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ABOUT THE AUTHOR *
(See Dr. Legnerís Reviews of Nylandís Theory)
††††††††† Edo Nyland, born in Amsterdam, the Netherlands in 1927, the youngest of four sons. The usual six years elementary school, five years high school (during the German occupation years) and one year Normal School, all in Amsterdam. Switched to study botany (taxonomy) at the University of Amsterdam. Study interrupted in 1947 by compulsory military service. In the army he received a ten months crash training course at the eye hospital "Oog in Al" in Utrecht, and then was assigned to a team of four ophthalmologists in the Medical Corps, assembled to help the many tragically afflicted survivors of the Japanese concentration camps in the former Dutch East Indies. Assisted in eye operations such as cornea transplantation, trachoma, cataract, detached retina etc.
††††††††† Most of the two and a half years in Indonesia were spent in the Army Hospital in Djakarta; however, late in 1948 he was delegated as a medic to 2-4-8 Regiment Infantry in West Java, who called themselves the Glatiks (rice birds). A massive "police action" (using all the army-, air force- and navy-fire power Holland could muster) started shortly after on December 18, 1948, which officially ended with the capture of the city of Djokjakarta and most Javanese towns and cities, but dragged on in a draining guerilla war. He helped with the evacuation of wounded and gave medical aid under fire from the Indonesian Suliwangi Division, commanded by General Nasution and many Japanese officers. He experienced first hand the degrading fanaticism, brutality and decadence of atrocities committed on both sides of this tragic conflict. The resulting carnage forced the United Nations at its August 1949 Lake Success meeting to demand that Holland give Indonesia its independence, which happened on December 30, 1949. The now hardened soldier returned home in February 1950, all in one piece, but changed to the core from observing so much needless suffering, inhumanity and death. All battles were won but the war, and a huge colonial empire, was lost.
††††††††† Back in Holland, the military offered training courses for returned veterans and, as he had planned to go to Canada, he took the full time cabinetmakers course for 11 months, which also included a fair pay cheque. The course came in very handy during the first two years of University in Canada and throughout life. The money earned from the army service and cabinetmaker's course was saved and paid for the trip over the ocean. He arrived in Halifax April 1, 1952 with $50. - in his pocket.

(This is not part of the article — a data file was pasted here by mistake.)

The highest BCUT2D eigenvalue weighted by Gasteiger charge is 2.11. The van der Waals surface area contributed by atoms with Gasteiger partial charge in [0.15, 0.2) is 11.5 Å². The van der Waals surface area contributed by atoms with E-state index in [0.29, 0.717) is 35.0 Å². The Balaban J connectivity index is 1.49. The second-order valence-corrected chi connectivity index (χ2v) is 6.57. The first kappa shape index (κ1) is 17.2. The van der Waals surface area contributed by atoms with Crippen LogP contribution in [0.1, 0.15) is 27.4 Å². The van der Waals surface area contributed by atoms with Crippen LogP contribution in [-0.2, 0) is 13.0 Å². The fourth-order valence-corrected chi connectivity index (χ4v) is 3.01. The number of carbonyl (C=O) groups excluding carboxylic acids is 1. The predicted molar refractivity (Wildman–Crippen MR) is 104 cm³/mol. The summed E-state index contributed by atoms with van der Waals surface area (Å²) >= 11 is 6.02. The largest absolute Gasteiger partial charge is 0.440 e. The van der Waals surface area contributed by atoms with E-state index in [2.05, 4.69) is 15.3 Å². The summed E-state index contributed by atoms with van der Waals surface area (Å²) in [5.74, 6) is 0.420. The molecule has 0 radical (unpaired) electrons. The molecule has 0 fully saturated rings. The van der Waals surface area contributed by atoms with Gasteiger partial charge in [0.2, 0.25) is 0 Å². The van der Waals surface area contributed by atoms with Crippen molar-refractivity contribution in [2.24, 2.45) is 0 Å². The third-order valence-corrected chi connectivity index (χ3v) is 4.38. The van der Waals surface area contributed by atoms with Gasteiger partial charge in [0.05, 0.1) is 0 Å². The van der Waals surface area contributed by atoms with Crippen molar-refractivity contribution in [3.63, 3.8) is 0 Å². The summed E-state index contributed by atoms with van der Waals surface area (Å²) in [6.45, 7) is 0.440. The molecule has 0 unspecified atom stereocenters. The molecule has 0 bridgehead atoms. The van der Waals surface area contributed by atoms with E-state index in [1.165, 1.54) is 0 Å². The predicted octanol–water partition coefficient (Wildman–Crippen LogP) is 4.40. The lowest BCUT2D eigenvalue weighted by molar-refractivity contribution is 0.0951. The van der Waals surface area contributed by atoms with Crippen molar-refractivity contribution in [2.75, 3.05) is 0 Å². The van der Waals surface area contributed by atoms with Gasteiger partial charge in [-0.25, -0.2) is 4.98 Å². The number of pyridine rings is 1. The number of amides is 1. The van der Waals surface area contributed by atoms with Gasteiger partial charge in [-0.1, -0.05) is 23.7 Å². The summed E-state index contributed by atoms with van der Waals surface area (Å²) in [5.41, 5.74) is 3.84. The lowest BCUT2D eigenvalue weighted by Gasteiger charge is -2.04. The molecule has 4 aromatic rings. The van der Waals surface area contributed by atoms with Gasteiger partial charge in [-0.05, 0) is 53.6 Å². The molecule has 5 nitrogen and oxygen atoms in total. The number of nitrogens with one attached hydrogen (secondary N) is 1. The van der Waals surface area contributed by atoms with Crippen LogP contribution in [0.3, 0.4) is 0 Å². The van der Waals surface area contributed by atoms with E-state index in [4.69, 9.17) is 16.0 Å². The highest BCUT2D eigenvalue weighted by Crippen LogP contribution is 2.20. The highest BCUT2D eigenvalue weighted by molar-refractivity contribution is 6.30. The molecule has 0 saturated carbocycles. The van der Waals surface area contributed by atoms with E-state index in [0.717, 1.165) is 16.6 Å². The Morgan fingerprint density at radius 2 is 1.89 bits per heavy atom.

††††††††† Continuing his botany study was no longer appealing so he switched to the ruff-tuff "forestry" of British Columbia. The Faculty of Forestry in Vancouver demanded upgrading in physics, English and mathematics which courses were taken at the University of Alberta in Edmonton 1952/53. Then followed four years at the University of British Columbia, resulting in a B.S.F degree in Forestry, awarded in May 1957. Summers were spent working for the large logging and timber companies at a time that steam logging and log transport by railway was still commonly used. The work involved the locating and surveying of logging roads, establishing survey controls, cut-block layout, contour mapping and detailed evaluation of large, pristine forest holdings, work which was always associated with aerial photo interpretation, map making and difficult travel conditions.
††††††††† From December 1957 until May 1968 he was District Forester for the Whitecourt Forest in Alberta where 95 sawmills, small and large, needed to be supplied with timber and supervised, work done by a staff of forest rangers and a seven man timber management crew. This involved tree marking, cutting plan judging, road- and bridge- construction supervision, reforestation such as soil scarifying and seeding as well as tree planting, fire fighting and some forest ecology research. In 1968 promoted to land use specialist at the Alberta Forest Service head office in Edmonton and attached to the Land-use Assignment Section. In April 1971 he was appointed Regional Manager of the uniformed (federal) Yukon Lands and Forest Service, based in Whitehorse, capital of the Yukon Territory. Here his main task was modernizing and building of the Yukon Forest Service, which included staff training, fire prevention and aerial fire suppression, supervision of road, bridge, airstrip and seismic line construction activities of many oil and mining companies, environmental protection, inspection of private recreation facilities, timber disposal, silvicultural and some genetic research etc. etc. Retired Jan. 1, 1983 at the age of 55 and moved to British Columbia with wife Elisabeth. Here he served two three-year terms as alderman (1990-1996). A very different challenge laid ahead, the subject of the following pages.
For further detail, please refer to:
††††††††† Nyland, Edo.† 2001.† Linguistic Archaeology: An
†††††††††††††† Introduction.†† Trafford Publ., Victoria, B.C., Canada.
††††††††† Nyland, Edo.† 2002.† Odysseus and the Sea Peoples: A
†††††††††††††† Bronze Age History of Scotland† Trafford Publ., Victoria,